The reasoning argued by those in support of the Sanctuary Cities for the Unborn Initiative is straightforward: If the Lubbock Ordinance Outlawing Abortion stopped abortion in a city where abortions were already taking place, it is reasonable to assume that such an ordinance would prevent abortions from ever taking place in a city which passed such an ordinance. And while the executive director of the Ohio Municipal Attorneys Association believes the ordinances are unenforceable, groups like the ACLU and Planned Parenthood have shared a much different opinion as they have argued the exact opposite.
So what about Moore’s concerns that the legislation, if passed, would “almost assuredly” result in someone filing a lawsuit? The Sanctuary Cities for the Unborn movement argues that the city of Celina is not the first city to entertain legislation of this type. At the time of this writing 41 cities have passed ordinances that have outlawed abortion within their city limits. At this time no lawsuit has been filed against Lebanon, Ohio, or Mason, Ohio despite many threats from opposition stating that there would be immediate lawsuits.
In fact, out of the 41 cities which have passed ordinances outlawing abortion only two lawsuits have been filed. One lawsuit lasted 3 months and the other lawsuit lasted a little over two weeks. Not one of the challenges brought by the abortion industry proved to be successful.
If the Celina Ordinance Outlawing Abortion is adopted by the Celina City Council and the city faces a lawsuit as a result of the adoption of this ordinance Attorney Jonathan F. Mitchell, the former Texas Solicitor General and the legal mind behind the enforcement mechanism in the Texas Heartbeat Act, is willing to represent the city at no cost to the city and taxpayers.
Celina is the county seat of Mercer County, Ohio. During Mercer County’s 2020 Presidential Election 81.79% (19,452) voted Republican, 16.94% (4,030) voted Democrat, and 1.27% (302) voted for other candidates. The voting members of the Celina City Council give the city a 4-3 Republican majority. Councilmembers Baltzell, Buxton, Clausen, and Sovinski all identify as Republican while councilmembers Fleck, Lochtefeld, and Scott all identify as Democrats.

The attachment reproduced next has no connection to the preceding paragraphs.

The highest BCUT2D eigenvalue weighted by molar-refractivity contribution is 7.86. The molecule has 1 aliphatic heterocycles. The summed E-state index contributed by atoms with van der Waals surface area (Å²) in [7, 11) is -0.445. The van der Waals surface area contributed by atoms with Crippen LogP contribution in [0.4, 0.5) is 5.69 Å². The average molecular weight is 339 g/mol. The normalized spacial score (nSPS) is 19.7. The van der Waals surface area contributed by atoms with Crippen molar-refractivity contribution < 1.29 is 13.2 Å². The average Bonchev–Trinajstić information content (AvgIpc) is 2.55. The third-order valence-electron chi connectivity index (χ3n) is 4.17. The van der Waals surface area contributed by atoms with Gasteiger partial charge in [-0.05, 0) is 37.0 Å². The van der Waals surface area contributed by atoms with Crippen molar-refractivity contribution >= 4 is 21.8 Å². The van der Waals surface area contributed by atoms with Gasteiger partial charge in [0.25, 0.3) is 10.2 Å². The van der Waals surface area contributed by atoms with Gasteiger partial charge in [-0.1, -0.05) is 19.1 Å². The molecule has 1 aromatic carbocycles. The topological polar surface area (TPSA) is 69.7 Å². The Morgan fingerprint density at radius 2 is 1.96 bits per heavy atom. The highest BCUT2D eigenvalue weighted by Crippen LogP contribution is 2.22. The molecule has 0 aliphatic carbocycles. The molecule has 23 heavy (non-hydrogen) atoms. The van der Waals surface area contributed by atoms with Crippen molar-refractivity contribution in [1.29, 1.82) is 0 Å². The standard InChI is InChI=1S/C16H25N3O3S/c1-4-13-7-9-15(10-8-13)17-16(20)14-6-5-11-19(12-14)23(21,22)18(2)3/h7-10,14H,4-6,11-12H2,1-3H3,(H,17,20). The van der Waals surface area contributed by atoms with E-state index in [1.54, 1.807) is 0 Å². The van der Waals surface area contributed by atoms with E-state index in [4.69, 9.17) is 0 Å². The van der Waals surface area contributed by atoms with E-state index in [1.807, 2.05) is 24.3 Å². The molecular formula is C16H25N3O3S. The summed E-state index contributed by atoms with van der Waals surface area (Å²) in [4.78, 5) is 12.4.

Currently, the closest place for women from Celina, Ohio to get an abortion is 63.6 miles away at the Women’s Med Center of Dayton in Dayton, Ohio which provides the abortion pill through 10 weeks and the abortion procedure through 21 weeks, 6 days. There is a total of seven facilities within 100 miles where women from Celina, Ohio can obtain an abortion. Five of those facilities are in Ohio and two of those facilities are in Indiana.
The news of Mason and Celina considering ordinances outlawing abortion caused Dayton Mayor Nan Whaley to weigh in on the measure. Mayor Whaley shared on Twitter, “These ordinances are nothing more than an extreme attack on abortion rights that goes directly to the core of an individual’s constitutional right to reproductive care. I’m happy to stand with those who are protesting and speaking up for their constitutional rights.” Mayor Whaley, who is running for Governor of Ohio, also made a campaign pitch stating, “Now more than ever we need a pro-choice Gov who will stand up as the last line of defense in protecting abortion rights in Ohio. I’m proud to be the only candidate in this race that has always stood up for repro rights and as Governor, I’ll never waver on my commitment to choice.” In her run for Governor, the Democrat mayor Mayor of Dayton has earned endorsements both from EMILY’s List and NARAL Pro-Choice Ohio.
Earlier in October, the London, Ohio City Council considered a similar ordinance that would outlaw abortion within their city limits. The ordinance survived its first reading after a motion was made by Councilman Anthony Smith and seconded by Councilwoman Carla Blazier. Councilwoman Brenda Russell made a motion to send the ordinance to the Finance and Safety Committees for further review and Councilman Andrew Hitt seconded the motion. The entire council voted in favor of the Finance and Safety Committees reviewing the legislation in a 5-0 vote.